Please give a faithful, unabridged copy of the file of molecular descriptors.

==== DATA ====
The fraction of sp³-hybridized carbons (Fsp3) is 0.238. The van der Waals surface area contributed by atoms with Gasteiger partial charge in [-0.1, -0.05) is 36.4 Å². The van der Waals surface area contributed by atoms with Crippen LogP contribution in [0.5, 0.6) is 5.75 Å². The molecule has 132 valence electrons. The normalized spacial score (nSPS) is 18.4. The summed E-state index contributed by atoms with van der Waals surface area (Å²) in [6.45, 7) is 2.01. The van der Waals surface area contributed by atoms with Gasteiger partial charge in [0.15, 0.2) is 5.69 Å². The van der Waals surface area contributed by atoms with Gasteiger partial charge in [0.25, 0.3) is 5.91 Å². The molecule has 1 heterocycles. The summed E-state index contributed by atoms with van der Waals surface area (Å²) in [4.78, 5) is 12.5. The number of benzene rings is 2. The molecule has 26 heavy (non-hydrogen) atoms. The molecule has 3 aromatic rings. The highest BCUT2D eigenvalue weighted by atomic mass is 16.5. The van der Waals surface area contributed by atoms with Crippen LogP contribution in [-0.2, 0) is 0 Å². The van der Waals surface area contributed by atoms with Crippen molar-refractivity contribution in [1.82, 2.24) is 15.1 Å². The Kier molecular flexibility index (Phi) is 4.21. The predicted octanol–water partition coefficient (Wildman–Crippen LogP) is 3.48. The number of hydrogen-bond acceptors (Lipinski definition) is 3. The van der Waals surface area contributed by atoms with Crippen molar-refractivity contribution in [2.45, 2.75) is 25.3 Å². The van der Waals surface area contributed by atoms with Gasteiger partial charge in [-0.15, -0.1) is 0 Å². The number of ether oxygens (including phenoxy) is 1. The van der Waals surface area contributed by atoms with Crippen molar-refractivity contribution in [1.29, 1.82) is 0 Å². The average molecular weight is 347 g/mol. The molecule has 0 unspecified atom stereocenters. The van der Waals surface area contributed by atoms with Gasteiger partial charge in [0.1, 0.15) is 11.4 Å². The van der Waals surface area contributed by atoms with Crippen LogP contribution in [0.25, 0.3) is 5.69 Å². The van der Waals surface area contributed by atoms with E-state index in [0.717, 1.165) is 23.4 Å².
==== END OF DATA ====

The fraction of sp³-hybridized carbons (Fsp3) is 0.238. The van der Waals surface area contributed by atoms with Gasteiger partial charge in [-0.1, -0.05) is 36.4 Å². The van der Waals surface area contributed by atoms with Crippen LogP contribution in [0.5, 0.6) is 5.75 Å². The molecule has 132 valence electrons. The normalized spacial score (nSPS) is 18.4. The summed E-state index contributed by atoms with van der Waals surface area (Å²) in [6.45, 7) is 2.01. The van der Waals surface area contributed by atoms with Gasteiger partial charge in [0.15, 0.2) is 5.69 Å². The van der Waals surface area contributed by atoms with Gasteiger partial charge in [0.25, 0.3) is 5.91 Å². The molecule has 1 heterocycles. The summed E-state index contributed by atoms with van der Waals surface area (Å²) in [4.78, 5) is 12.5. The number of benzene rings is 2. The molecule has 26 heavy (non-hydrogen) atoms. The molecule has 3 aromatic rings. The highest BCUT2D eigenvalue weighted by atomic mass is 16.5. The van der Waals surface area contributed by atoms with Crippen LogP contribution in [-0.2, 0) is 0 Å². The van der Waals surface area contributed by atoms with Crippen molar-refractivity contribution in [1.82, 2.24) is 15.1 Å². The Kier molecular flexibility index (Phi) is 4.21. The predicted octanol–water partition coefficient (Wildman–Crippen LogP) is 3.48. The number of hydrogen-bond acceptors (Lipinski definition) is 3. The van der Waals surface area contributed by atoms with Crippen molar-refractivity contribution in [2.45, 2.75) is 25.3 Å². The van der Waals surface area contributed by atoms with Gasteiger partial charge in [-0.15, -0.1) is 0 Å². The number of ether oxygens (including phenoxy) is 1. The van der Waals surface area contributed by atoms with Crippen molar-refractivity contribution in [1.29, 1.82) is 0 Å². The average molecular weight is 347 g/mol. The molecule has 0 unspecified atom stereocenters. The van der Waals surface area contributed by atoms with Gasteiger partial charge in [0.1, 0.15) is 11.4 Å². The van der Waals surface area contributed by atoms with Crippen LogP contribution in [0.25, 0.3) is 5.69 Å². The van der Waals surface area contributed by atoms with E-state index in [0.717, 1.165) is 23.4 Å².